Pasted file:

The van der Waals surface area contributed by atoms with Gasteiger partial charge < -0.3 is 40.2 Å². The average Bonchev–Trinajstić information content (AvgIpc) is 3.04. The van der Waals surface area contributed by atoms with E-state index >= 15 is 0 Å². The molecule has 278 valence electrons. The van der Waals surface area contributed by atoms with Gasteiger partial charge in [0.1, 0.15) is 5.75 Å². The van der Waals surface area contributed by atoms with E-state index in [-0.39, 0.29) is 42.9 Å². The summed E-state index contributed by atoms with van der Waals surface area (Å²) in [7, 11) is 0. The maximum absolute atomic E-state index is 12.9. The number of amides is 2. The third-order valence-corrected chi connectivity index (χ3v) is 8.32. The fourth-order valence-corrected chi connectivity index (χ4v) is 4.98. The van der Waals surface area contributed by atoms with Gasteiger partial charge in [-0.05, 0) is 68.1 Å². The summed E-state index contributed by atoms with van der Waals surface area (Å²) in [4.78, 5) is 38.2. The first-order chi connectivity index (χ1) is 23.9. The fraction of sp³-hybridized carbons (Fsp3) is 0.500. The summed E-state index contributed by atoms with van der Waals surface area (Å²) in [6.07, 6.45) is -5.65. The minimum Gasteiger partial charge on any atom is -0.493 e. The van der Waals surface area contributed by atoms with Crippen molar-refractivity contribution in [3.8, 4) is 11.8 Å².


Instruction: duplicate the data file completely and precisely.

The van der Waals surface area contributed by atoms with Gasteiger partial charge < -0.3 is 40.2 Å². The average Bonchev–Trinajstić information content (AvgIpc) is 3.04. The van der Waals surface area contributed by atoms with E-state index >= 15 is 0 Å². The molecule has 278 valence electrons. The van der Waals surface area contributed by atoms with Gasteiger partial charge in [0.1, 0.15) is 5.75 Å². The van der Waals surface area contributed by atoms with E-state index in [-0.39, 0.29) is 42.9 Å². The summed E-state index contributed by atoms with van der Waals surface area (Å²) in [7, 11) is 0. The maximum absolute atomic E-state index is 12.9. The number of amides is 2. The third-order valence-corrected chi connectivity index (χ3v) is 8.32. The fourth-order valence-corrected chi connectivity index (χ4v) is 4.98. The van der Waals surface area contributed by atoms with Gasteiger partial charge in [-0.05, 0) is 68.1 Å². The summed E-state index contributed by atoms with van der Waals surface area (Å²) in [4.78, 5) is 38.2. The first-order chi connectivity index (χ1) is 23.9. The fraction of sp³-hybridized carbons (Fsp3) is 0.500. The summed E-state index contributed by atoms with van der Waals surface area (Å²) in [6.07, 6.45) is -5.65. The minimum Gasteiger partial charge on any atom is -0.493 e. The van der Waals surface area contributed by atoms with Crippen molar-refractivity contribution in [3.8, 4) is 11.8 Å².